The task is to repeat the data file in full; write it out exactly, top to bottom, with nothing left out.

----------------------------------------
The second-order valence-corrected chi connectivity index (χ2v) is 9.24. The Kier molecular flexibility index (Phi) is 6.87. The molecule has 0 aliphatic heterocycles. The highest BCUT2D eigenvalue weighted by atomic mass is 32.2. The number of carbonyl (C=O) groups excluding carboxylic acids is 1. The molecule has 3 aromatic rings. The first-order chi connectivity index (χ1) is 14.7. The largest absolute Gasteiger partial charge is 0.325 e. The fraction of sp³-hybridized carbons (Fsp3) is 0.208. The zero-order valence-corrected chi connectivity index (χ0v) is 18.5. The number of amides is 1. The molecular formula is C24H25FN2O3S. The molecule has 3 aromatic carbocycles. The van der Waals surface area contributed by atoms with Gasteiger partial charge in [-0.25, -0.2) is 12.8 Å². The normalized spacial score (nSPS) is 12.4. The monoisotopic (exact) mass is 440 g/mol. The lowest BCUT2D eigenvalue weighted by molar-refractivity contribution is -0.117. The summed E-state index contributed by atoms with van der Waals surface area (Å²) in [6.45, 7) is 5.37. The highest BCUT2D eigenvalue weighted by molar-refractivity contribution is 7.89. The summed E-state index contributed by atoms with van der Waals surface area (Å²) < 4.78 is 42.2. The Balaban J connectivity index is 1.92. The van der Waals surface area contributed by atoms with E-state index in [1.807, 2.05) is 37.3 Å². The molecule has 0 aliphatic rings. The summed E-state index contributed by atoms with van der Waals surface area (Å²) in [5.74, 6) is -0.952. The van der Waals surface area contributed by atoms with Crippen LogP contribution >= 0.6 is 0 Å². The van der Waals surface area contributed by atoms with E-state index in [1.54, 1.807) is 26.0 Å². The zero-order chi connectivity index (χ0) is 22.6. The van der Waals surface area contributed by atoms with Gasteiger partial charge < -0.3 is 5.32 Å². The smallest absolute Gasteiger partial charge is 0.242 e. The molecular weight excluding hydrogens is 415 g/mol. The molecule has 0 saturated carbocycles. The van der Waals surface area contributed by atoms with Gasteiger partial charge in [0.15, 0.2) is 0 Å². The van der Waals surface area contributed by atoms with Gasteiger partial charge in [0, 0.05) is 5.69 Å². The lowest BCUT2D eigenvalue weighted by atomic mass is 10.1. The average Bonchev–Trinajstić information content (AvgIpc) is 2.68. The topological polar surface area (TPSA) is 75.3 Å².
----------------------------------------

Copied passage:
The second-order valence-corrected chi connectivity index (χ2v) is 9.24. The Kier molecular flexibility index (Phi) is 6.87. The molecule has 0 aliphatic heterocycles. The highest BCUT2D eigenvalue weighted by atomic mass is 32.2. The number of carbonyl (C=O) groups excluding carboxylic acids is 1. The molecule has 3 aromatic rings. The first-order chi connectivity index (χ1) is 14.7. The largest absolute Gasteiger partial charge is 0.325 e. The fraction of sp³-hybridized carbons (Fsp3) is 0.208. The zero-order valence-corrected chi connectivity index (χ0v) is 18.5. The number of amides is 1. The molecular formula is C24H25FN2O3S. The molecule has 3 aromatic carbocycles. The van der Waals surface area contributed by atoms with Gasteiger partial charge in [-0.25, -0.2) is 12.8 Å². The normalized spacial score (nSPS) is 12.4. The monoisotopic (exact) mass is 440 g/mol. The lowest BCUT2D eigenvalue weighted by molar-refractivity contribution is -0.117. The summed E-state index contributed by atoms with van der Waals surface area (Å²) in [6.45, 7) is 5.37. The highest BCUT2D eigenvalue weighted by molar-refractivity contribution is 7.89. The summed E-state index contributed by atoms with van der Waals surface area (Å²) < 4.78 is 42.2. The Balaban J connectivity index is 1.92. The van der Waals surface area contributed by atoms with E-state index in [1.807, 2.05) is 37.3 Å². The molecule has 0 aliphatic rings. The summed E-state index contributed by atoms with van der Waals surface area (Å²) in [5.74, 6) is -0.952. The van der Waals surface area contributed by atoms with Crippen LogP contribution >= 0.6 is 0 Å². The van der Waals surface area contributed by atoms with E-state index in [1.54, 1.807) is 26.0 Å². The zero-order chi connectivity index (χ0) is 22.6. The van der Waals surface area contributed by atoms with Gasteiger partial charge < -0.3 is 5.32 Å². The smallest absolute Gasteiger partial charge is 0.242 e. The molecular weight excluding hydrogens is 415 g/mol. The molecule has 0 saturated carbocycles. The van der Waals surface area contributed by atoms with Gasteiger partial charge in [0.15, 0.2) is 0 Å². The van der Waals surface area contributed by atoms with Gasteiger partial charge in [0, 0.05) is 5.69 Å². The lowest BCUT2D eigenvalue weighted by atomic mass is 10.1. The average Bonchev–Trinajstić information content (AvgIpc) is 2.68. The topological polar surface area (TPSA) is 75.3 Å².